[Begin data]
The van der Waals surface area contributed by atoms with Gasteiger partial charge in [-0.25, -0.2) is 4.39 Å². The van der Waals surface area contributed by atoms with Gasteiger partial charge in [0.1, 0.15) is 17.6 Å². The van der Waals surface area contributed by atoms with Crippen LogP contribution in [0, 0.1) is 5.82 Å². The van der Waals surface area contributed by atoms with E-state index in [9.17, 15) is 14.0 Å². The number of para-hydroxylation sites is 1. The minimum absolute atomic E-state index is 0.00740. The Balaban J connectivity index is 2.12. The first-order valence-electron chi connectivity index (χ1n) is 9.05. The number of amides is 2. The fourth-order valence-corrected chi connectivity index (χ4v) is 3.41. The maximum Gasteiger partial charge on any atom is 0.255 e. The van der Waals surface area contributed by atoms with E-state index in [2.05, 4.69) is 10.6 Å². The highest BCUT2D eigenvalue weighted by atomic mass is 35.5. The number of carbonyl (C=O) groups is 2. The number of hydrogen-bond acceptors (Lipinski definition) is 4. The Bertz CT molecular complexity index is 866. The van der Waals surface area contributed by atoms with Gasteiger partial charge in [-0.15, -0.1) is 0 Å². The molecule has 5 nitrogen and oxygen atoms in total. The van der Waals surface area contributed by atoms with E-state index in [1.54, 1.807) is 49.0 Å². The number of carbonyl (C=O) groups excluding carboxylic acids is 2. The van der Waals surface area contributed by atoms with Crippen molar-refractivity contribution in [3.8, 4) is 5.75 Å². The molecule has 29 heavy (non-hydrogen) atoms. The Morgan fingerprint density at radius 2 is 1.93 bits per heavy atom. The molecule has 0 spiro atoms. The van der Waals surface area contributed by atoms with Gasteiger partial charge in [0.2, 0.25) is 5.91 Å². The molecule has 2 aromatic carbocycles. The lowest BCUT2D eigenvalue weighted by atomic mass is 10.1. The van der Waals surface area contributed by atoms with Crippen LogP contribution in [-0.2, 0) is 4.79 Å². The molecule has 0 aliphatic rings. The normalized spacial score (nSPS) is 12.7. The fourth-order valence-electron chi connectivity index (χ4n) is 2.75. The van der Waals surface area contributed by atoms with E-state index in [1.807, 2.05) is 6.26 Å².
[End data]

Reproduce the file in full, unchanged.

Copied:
The van der Waals surface area contributed by atoms with Gasteiger partial charge in [-0.25, -0.2) is 4.39 Å². The van der Waals surface area contributed by atoms with Gasteiger partial charge in [0.1, 0.15) is 17.6 Å². The van der Waals surface area contributed by atoms with Crippen LogP contribution in [0, 0.1) is 5.82 Å². The van der Waals surface area contributed by atoms with E-state index in [9.17, 15) is 14.0 Å². The number of para-hydroxylation sites is 1. The minimum absolute atomic E-state index is 0.00740. The Balaban J connectivity index is 2.12. The first-order valence-electron chi connectivity index (χ1n) is 9.05. The number of amides is 2. The fourth-order valence-corrected chi connectivity index (χ4v) is 3.41. The maximum Gasteiger partial charge on any atom is 0.255 e. The van der Waals surface area contributed by atoms with E-state index in [2.05, 4.69) is 10.6 Å². The highest BCUT2D eigenvalue weighted by atomic mass is 35.5. The number of carbonyl (C=O) groups is 2. The number of hydrogen-bond acceptors (Lipinski definition) is 4. The Bertz CT molecular complexity index is 866. The van der Waals surface area contributed by atoms with Gasteiger partial charge in [-0.15, -0.1) is 0 Å². The molecule has 5 nitrogen and oxygen atoms in total. The van der Waals surface area contributed by atoms with E-state index in [1.54, 1.807) is 49.0 Å². The number of carbonyl (C=O) groups excluding carboxylic acids is 2. The van der Waals surface area contributed by atoms with Crippen molar-refractivity contribution in [3.8, 4) is 5.75 Å². The molecule has 29 heavy (non-hydrogen) atoms. The Morgan fingerprint density at radius 2 is 1.93 bits per heavy atom. The molecule has 0 spiro atoms. The van der Waals surface area contributed by atoms with Gasteiger partial charge in [0.2, 0.25) is 5.91 Å². The molecule has 2 aromatic carbocycles. The lowest BCUT2D eigenvalue weighted by atomic mass is 10.1. The van der Waals surface area contributed by atoms with Crippen LogP contribution in [-0.2, 0) is 4.79 Å². The molecule has 0 aliphatic rings. The normalized spacial score (nSPS) is 12.7. The fourth-order valence-electron chi connectivity index (χ4n) is 2.75. The van der Waals surface area contributed by atoms with E-state index in [1.807, 2.05) is 6.26 Å².